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Beam Connection - Fixed or Pinned

Beam Connection - Fixed or Pinned

Beam Connection - Fixed or Pinned

We are debating this in the office. I am designing frame that will be constructed as shown on the attachment. My question relates to how to treat the connection. My coworker is saying to treat the connection between the perpendicular beams as a simple connection (ie no moment transferred to the bottom I-beam as a torsional moment), but my gut is telling me that this isn't conservative. I don't expect the top beam to develop a full fixed end moment at each end, but I expect there to be some moment capacity that then develops a torsion in the bottom beam. My reasoning for this is that if this connection detail were used for a cantilevered beam, anyone would assume full moment transfer to the bottom beam and design for torsion.

I realize that no connections are ever perfectly simple or fixed and that certain assumptions have to be made regarding moment capacity. Therefore, what is considered prudent in this situation? I could take a WAG and assume a percentage of FEM is resisted by the end connections.

RE: Beam Connection - Fixed or Pinned

I vote for not bothering to account for the incidental moment that will arise in the connection. In most scenarios, there will be quite a bit of flexibility in the system to allow for redistribution. I agree that this is somewhat unconservative with respect to connection moment and beam torsion. I'm okay with that. Practical engineering is about identifying and dealing with that which is important. This is not important in my opinion. The cantilever situation really is quite different in that there is nowhere to redistribute the moments to in that case.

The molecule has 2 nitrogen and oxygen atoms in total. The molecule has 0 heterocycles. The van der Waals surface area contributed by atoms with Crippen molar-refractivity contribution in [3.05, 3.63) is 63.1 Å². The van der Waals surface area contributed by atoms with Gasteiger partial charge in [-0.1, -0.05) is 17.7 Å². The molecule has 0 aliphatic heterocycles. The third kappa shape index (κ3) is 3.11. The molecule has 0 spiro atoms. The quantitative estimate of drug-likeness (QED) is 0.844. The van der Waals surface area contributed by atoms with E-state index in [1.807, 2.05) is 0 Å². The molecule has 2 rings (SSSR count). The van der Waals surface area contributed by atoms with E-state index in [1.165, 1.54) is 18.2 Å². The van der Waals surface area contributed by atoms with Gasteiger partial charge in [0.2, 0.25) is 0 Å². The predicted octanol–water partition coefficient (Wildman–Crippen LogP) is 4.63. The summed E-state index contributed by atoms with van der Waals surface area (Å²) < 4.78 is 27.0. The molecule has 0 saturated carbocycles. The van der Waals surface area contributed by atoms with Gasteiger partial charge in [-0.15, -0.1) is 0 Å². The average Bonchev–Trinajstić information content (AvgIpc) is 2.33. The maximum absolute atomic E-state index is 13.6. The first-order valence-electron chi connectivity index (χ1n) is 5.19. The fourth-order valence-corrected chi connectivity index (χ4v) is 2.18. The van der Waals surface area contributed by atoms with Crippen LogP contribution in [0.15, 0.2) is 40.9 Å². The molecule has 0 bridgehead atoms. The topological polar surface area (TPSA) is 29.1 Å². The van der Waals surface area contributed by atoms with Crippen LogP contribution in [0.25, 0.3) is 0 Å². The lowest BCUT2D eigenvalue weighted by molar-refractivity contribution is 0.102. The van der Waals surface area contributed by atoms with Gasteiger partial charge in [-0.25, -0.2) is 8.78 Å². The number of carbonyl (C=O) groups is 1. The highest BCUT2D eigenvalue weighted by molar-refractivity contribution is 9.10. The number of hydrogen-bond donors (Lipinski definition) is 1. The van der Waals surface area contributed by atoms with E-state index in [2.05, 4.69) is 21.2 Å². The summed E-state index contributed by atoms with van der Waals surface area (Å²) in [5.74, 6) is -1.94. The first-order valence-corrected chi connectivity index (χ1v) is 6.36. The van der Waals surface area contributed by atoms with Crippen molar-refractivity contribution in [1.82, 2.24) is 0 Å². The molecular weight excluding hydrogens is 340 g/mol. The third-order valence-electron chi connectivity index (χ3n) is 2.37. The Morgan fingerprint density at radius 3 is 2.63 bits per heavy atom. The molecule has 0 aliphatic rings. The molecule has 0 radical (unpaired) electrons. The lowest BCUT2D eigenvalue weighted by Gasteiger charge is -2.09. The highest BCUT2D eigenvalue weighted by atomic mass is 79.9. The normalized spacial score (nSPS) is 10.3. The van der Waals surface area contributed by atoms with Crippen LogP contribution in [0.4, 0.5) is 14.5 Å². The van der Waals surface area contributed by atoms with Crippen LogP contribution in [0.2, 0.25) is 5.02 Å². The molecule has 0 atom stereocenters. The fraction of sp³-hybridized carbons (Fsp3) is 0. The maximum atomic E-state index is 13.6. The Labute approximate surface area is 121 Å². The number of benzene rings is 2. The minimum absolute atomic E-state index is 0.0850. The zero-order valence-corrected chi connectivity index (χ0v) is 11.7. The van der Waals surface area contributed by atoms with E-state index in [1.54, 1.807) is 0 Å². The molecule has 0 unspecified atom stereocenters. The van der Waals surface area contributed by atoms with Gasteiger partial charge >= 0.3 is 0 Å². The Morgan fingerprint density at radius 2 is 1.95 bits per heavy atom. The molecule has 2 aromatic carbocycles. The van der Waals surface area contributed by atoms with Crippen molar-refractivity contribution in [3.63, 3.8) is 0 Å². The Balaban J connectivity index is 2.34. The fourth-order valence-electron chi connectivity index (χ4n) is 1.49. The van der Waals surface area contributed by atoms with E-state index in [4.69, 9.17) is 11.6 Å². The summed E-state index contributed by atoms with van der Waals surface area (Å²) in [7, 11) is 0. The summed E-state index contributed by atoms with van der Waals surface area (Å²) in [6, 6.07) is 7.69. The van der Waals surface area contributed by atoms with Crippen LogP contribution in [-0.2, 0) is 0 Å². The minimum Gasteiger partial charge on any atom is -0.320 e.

I like to debate structural engineering theory -- a lot. If I challenge you on something, know that I'm doing so because I respect your opinion enough to either change it or adopt it.

RE: Beam Connection - Fixed or Pinned

Second to KootK.
Pinned and don't worry about any torsion in the supporting beam.

RE: Beam Connection - Fixed or Pinned

3 ... how stiff is the flange in resisting FEM ?

another day in paradise, or is paradise one day closer ?

RE: Beam Connection - Fixed or Pinned

Am I missing something? If the upper beam was cantilevered, why would this be treated much differently?
The cantilevered beam is infinitely stiffer to take moment in its strong axis direction than the top flange of the lower beam is to resisting the torsion. Seems like any imparted torsion would be quite small indeed.

RE: Beam Connection - Fixed or Pinned

Atrizzy - To answer your question, if the upper beam were cantilevered, the strength of the assembly would no doubt be limited by the torsional capacity of the top flange, not the flexural strength of the top beam.

Everyone else, thanks for the help. You all confirmed my hunch that this is normally disregarded. It's good to sometimes revisit fundamental questions like this to validate assumptions.

RE: Beam Connection - Fixed or Pinned

The stiffness of the beam is flexure is so much greater than the supporting beam in torsion... good reason to neglect it... treat it as pinned as everyone else notes...


RE: Beam Connection - Fixed or Pinned

If the top beam had been cantilevered, it would be a lousy detail.


RE: Beam Connection - Fixed or Pinned

in any event, it is self-limiting...the support bm will only roatate as much as the supported bm deflects...

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